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Are New Political Dark Clouds Forming Over Apple Regarding their Stance on Encryption?


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I think we all knew that while Apple appeared to win round one with the government over encryption, that the government was in this fight for the long haul and that the battle would continue behind the scenes. In March Apple's CEO rubbed salt in that wound by taking up key time in a product keynote to once again make Apple's position known about encryption. In January Apple was called to a meeting to discuss a balance between nation security and consumer privacy. Apple's CEO wasn't just against the government, he openly rebuked and chastised Loretta Lynch and the government for not standing for encryption. On June 9 the DOJ led by Loretta Lynch delivered a little payback to Apple for causing the government so much grief by being so vindictive and mean spirited in public. The DOJ decided to side with Samsung in their legal battle with Apple over patent infringement. It was truly a stunning development. Should Apple lose their case with Samsung, it would be a huge embarrassment for Apple. Exactly what the Government would like to exact upon Apple.


On Friday Fortune ran a report titled "Top Prosecutor Blasts Apple and Google over 270 Encrypted Phones." Speaking at a Bloomberg legal summit, Manhattan District Attorney Cy Vance complained the companies have chosen to "engineer themselves out of criminal investigations," and allowed cyber-criminals to operate with impunity. He said the problem is becoming acute in America's largest city.


"In my office alone, we now have 270 lawfully-seized iPhones running iOS 8 or 9 that are completely inaccessible," he said, according to a copy of his remarks. "These devices represent hundreds of real crimes… that cannot be fully investigated, including cases of homicide, child sex abuse, human trafficking, assault, robbery, and yes—cybercrime and identity theft."


Vance of course has never changed his tune and so I decided not to cover the same old ground on this issue on Friday. But then on Saturday I read a surprising report that was published on Friday titled "Pelosi: The iPhone was invented by 'federal research,' not Apple."


According to the report, "House Minority Speaker Nancy Pelosi doesn't believe the iPhone came into existence because of Apple or Steve Jobs.


At a Democratic Platform Drafting Committee hearing on Thursday, Pelosi pulled out what seemed to be an iPhone 6S Plus and said the smartphone was built through federal research, not by Apple's or Steve Jobs' ingenuity.


"Anybody here have a smartphone? In this smartphone, almost everything came from federal investments and research," Pelosi said. "GPS, created by the military, flatscreens, [LCD], digital camera, wireless data compression, research into metal alloys for strength and lightweight, voice recognition — the list goes on and on … They say Steve Jobs did a good idea designing it and putting it together. Federal research invented it."


Essentially, the idea is that businesses and individuals find success through other people, things, and, as Pelosi says, "federal research." It's up to these businesses to give back to the government, and Pelosi believes that federal research contracts deserve just as much of limelight.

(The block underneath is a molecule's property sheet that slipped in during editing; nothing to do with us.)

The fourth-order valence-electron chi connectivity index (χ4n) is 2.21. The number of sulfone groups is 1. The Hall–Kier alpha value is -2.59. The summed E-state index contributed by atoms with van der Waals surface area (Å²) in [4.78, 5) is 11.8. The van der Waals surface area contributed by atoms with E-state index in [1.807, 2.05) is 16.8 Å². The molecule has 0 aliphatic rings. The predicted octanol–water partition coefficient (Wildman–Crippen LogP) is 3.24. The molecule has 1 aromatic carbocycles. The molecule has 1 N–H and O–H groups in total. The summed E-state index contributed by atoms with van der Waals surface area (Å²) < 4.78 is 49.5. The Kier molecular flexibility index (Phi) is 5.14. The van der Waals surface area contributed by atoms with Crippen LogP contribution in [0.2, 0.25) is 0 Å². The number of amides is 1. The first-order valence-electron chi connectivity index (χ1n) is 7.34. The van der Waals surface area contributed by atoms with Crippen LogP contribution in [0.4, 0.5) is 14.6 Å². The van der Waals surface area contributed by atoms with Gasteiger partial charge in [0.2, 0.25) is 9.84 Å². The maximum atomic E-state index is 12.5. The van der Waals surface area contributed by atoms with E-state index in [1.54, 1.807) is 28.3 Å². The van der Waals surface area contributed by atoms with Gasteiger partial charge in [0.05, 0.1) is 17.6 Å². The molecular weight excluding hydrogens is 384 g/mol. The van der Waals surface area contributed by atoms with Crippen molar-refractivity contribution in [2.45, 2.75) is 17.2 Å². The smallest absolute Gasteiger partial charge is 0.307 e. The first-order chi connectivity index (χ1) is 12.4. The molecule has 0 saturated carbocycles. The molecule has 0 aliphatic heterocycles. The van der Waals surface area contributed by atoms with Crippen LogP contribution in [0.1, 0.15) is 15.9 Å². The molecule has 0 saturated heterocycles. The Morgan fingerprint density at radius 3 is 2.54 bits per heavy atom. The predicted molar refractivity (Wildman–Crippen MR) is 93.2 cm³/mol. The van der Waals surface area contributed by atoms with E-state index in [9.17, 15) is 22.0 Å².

Although the report noted that Pelosi has already tried to dial back the rhetoric in discrediting what Apple or Steve Jobs had done. – it goes to show you how both sides of the isle are not pleased with Apple's open and ugly fight that they decided to wage. If the Democrats are angry at Apple, then you know that the grumblings echoing in Congress and the Senate could spell trouble for Apple down the road. Most understand encryption for financial products like Apple Pay and infrastructure and so forth. But on general communications, the war is still on.


At least twice this past weekend I heard analysts who were ex-US security agency executives display their anger with Apple's fight with the government over encryption and saying that it was high time that new laws were put into place to force Apple to comply with warrants over unlocking iPhones. The anger appeared to be misplaced as there was no mention as to the make of the smartphone that was used by the terrorist on Sunday morning and selfies taken by the shooter that are found on the net have shown him to be using a non-Apple smartphone.  


Yet Sunday morning's horrific terrorist attack in Orlando Florida has once again opened a wound on the issue of encryption and round two of this debate is likely on the way. It was once thought that the issue would live or die in Washington depending on which politic party wins the election this fall – but with Pelosi pounding the table against Apple on Friday, I'm not sure either party will be willing to go to bat for Apple when it comes to thumbing their nose at lawful search warrants.


For now there are new dark clouds forming over Apple, though it's just a little too early to detect whether there's a light rain shower on the way or an unexpected monsoon.


On a side note: Later this morning Tim Cook will take to the WWDC 2016 stage and one has to wonder if he'll say something about the terrorist attack that occurred this past weekend against a gay club. Being one of the top gay CEO's in America there's more than a strong chance that he'll have an opening statement on this tragedy - so stay tuned.


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